The mood was much the same at the staff table. Professors Dumbledore and McGonagall were talking in low voices, heads together, while most of the other teachers were reading their own copies of Prophet, shaking their heads sadly.
Hermione's gaze drifted to the end of the table, where Professor Snape was still sitting quietly. He seemed neither surprised nor disturbed by the news, and was surveying the Great Hall with an unreadable expression.
As his eyes met hers again, the sudden realization hit.
She'd learnt in the summer after her fourth year that Snape had returned to Voldemort, posing as a Death Eater while spying for the Order. Until that moment, however, she had never given more than a passing thought as to what his duties might entail.
"Oh, God," she exclaimed aloud, her eyes widening in horror.
"What's wrong, Hermione? Harry asked, as he and Ron both turned to her, concerned.
Snape continued to hold her gaze, and her sudden revelation was not lost on him. As she stared at him, she could have sworn he shook his head. The gesture was almost imperceptible, but the meaning was clear.
"Hermione!" Ron's imperative voice jolted her out of her stupor and she finally tore her gaze from the Potions Master.
"Are you okay?" her friend asked again.
"I- I- um- nothing... it's... never mind," she finally managed to choke out, standing up. "I have to do something, I'll see you in class."
She walked quickly from the Great Hall, leaving her two friends staring at each other in confusion.
Hermione paced back and forth across her room, lost in thought. She had fifteen minutes before the first class of the day, which just happened to be Potions. She wasn't sure she could walk into that classroom and meet her Professor's eyes after the conclusions she had reached.
He had obviously been to a Death Eater gathering last night, but what had he been doing? The Prophet reported only five or six Death Eaters were seen in the vicinity of the attack. Had he been one of them?
She shuddered at the thought.
Maybe he hadn't been there. Maybe he hadn't known anything about it.
But then, said a small voice inside her head, why was he so agitated last night?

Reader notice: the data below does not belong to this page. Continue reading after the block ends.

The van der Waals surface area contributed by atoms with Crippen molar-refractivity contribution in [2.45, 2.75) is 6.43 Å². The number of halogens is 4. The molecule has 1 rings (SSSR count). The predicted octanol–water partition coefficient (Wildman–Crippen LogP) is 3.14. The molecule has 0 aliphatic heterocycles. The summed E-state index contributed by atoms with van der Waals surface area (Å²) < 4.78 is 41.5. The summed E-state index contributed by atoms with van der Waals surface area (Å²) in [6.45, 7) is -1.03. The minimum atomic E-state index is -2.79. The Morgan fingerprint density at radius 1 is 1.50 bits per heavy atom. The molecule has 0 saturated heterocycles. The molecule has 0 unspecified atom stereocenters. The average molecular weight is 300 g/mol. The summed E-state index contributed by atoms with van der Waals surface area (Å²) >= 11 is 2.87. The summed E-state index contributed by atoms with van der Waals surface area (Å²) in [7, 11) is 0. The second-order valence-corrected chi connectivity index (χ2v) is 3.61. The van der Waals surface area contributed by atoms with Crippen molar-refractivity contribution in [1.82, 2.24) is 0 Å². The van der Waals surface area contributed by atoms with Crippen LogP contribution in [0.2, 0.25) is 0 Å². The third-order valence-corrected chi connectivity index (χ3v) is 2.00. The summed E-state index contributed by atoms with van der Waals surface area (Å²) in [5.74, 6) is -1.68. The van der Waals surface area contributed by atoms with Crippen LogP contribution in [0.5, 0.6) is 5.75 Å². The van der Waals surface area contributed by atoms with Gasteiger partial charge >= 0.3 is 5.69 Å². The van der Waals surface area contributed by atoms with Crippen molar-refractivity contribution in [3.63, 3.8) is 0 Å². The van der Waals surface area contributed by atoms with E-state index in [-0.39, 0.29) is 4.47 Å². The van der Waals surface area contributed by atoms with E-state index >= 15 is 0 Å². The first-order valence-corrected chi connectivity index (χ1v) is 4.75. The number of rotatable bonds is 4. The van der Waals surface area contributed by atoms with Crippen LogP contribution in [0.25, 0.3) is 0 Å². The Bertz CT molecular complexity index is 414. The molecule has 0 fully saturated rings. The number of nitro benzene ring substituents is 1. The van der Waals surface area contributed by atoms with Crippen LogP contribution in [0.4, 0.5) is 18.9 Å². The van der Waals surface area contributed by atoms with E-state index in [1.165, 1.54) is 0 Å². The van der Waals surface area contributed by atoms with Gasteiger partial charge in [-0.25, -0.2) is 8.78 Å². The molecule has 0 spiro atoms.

The shaking hands on the normally composed man were enough for her to suspect he had seen – or done - something terrible that night.Get a grip, Granger, she chided herself. Control that overactive imagination and don't jump to ridiculous conclusions. Gathering her thoughts, she collected her books and made her way down to the dungeon classroom, meeting Harry on the way. Ron had given up Potions this year to concentrate on Quidditch, which he hoped to play professionally in the future. Being made captain of the team had worked wonders for his confidence, and the games Gryffindor weren't strong enough to win on skill, they most often won on strategy anyway.
If Harry had found her behaviour at breakfast strange, he didn't say anything, and took their seats in silence.
The door to the classroom banged open forcefully as Snape strode into the room. Watching him interestedly, Hermione saw no sign of the previous night's afflictions as he turned to the class, sneer fixed firmly on his face.
"Today you will be brewing a Blood Replenishing Potion," he said. "Can anyone tell me the dangers associated with the consumption of this draught?"
Hermione kept her head down, desperately hoping at least one other student in the class had done more than skim-read the textbook.
"Miss Granger," he drawled. She looked up finally to see him standing in front of her desk. "Don't tell me our resident know-it-all hasn't done her reading? How disappointing."
She lowered her eyes to the desk again, not trusting her voice, even though she knew perfectly well what the answer was.
"Five points from Gryffindor, Miss Granger," he sneered, making his way back to the front of the classroom. "If you cannot manage your studies with your Head Girl duties, you do not deserve the position."
With that scathing remark, he flicked his wand at the board where instructions for the potion appeared.
"You have two hours."
With that, Snape sat behind his desk and stayed there for the entire lesson, marking essays, not bothering even to stalk between the desks to make snide comments about the quality of the students' work. When Neville melted his cauldron after adding armadillo bile instead of hellebore, he simply raised an eyebrow and bit out icily, "Clean up your mess and excuse yourself from my presence, Longbottom."
At the end of the lesson, Hermione was still fuming over his insinuation about her worthiness as Head Girl. She set her flask on Snape's desk with the rest of the students and made to follow her friends to the next lesson.
Damn, she cursed mentally. After his cutting remark at the beginning of class, she had managed the entire double lesson without meeting his eyes once. She had hoped that would be sign enough she didn't want to discuss the previous night with him. She nodded to Harry to continue on without her and turned back into the Potions classroom.
He remained seated at his desk and gestured for her to sit across from him, closing the classroom door with a wave of his wand.